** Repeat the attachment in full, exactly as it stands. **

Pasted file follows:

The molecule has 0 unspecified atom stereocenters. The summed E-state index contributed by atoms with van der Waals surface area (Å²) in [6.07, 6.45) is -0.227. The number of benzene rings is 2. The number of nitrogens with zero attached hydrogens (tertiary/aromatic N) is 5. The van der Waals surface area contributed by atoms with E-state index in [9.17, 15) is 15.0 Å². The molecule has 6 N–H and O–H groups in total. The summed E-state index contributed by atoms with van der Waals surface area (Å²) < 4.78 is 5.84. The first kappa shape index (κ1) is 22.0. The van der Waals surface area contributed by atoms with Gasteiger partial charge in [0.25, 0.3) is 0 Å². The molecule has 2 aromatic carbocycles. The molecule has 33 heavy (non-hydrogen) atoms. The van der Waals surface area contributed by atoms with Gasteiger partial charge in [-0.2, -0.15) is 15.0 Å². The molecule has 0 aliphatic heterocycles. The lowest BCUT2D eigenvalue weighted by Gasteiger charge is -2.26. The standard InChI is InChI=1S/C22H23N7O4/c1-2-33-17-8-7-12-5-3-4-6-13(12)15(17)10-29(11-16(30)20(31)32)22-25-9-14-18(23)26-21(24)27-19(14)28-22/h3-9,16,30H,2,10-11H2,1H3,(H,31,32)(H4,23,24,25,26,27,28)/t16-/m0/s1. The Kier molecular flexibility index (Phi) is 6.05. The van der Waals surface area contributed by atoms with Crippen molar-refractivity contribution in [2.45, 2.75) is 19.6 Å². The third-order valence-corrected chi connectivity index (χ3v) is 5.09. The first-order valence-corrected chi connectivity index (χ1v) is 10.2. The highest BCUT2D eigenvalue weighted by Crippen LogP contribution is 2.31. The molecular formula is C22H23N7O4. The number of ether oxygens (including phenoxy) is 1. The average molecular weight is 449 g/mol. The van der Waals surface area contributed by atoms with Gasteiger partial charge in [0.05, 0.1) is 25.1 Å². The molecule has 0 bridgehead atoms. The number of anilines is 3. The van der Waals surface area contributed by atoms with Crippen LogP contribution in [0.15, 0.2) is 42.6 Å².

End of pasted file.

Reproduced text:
The molecule has 0 unspecified atom stereocenters. The summed E-state index contributed by atoms with van der Waals surface area (Å²) in [6.07, 6.45) is -0.227. The number of benzene rings is 2. The number of nitrogens with zero attached hydrogens (tertiary/aromatic N) is 5. The van der Waals surface area contributed by atoms with E-state index in [9.17, 15) is 15.0 Å². The molecule has 6 N–H and O–H groups in total. The summed E-state index contributed by atoms with van der Waals surface area (Å²) < 4.78 is 5.84. The first kappa shape index (κ1) is 22.0. The van der Waals surface area contributed by atoms with Gasteiger partial charge in [0.25, 0.3) is 0 Å². The molecule has 2 aromatic carbocycles. The molecule has 33 heavy (non-hydrogen) atoms. The van der Waals surface area contributed by atoms with Gasteiger partial charge in [-0.2, -0.15) is 15.0 Å². The molecule has 0 aliphatic heterocycles. The lowest BCUT2D eigenvalue weighted by Gasteiger charge is -2.26. The standard InChI is InChI=1S/C22H23N7O4/c1-2-33-17-8-7-12-5-3-4-6-13(12)15(17)10-29(11-16(30)20(31)32)22-25-9-14-18(23)26-21(24)27-19(14)28-22/h3-9,16,30H,2,10-11H2,1H3,(H,31,32)(H4,23,24,25,26,27,28)/t16-/m0/s1. The Kier molecular flexibility index (Phi) is 6.05. The van der Waals surface area contributed by atoms with Crippen molar-refractivity contribution in [2.45, 2.75) is 19.6 Å². The third-order valence-corrected chi connectivity index (χ3v) is 5.09. The first-order valence-corrected chi connectivity index (χ1v) is 10.2. The highest BCUT2D eigenvalue weighted by Crippen LogP contribution is 2.31. The molecular formula is C22H23N7O4. The number of ether oxygens (including phenoxy) is 1. The average molecular weight is 449 g/mol. The van der Waals surface area contributed by atoms with Gasteiger partial charge in [0.05, 0.1) is 25.1 Å². The molecule has 0 bridgehead atoms. The number of anilines is 3. The van der Waals surface area contributed by atoms with Crippen LogP contribution in [0.15, 0.2) is 42.6 Å².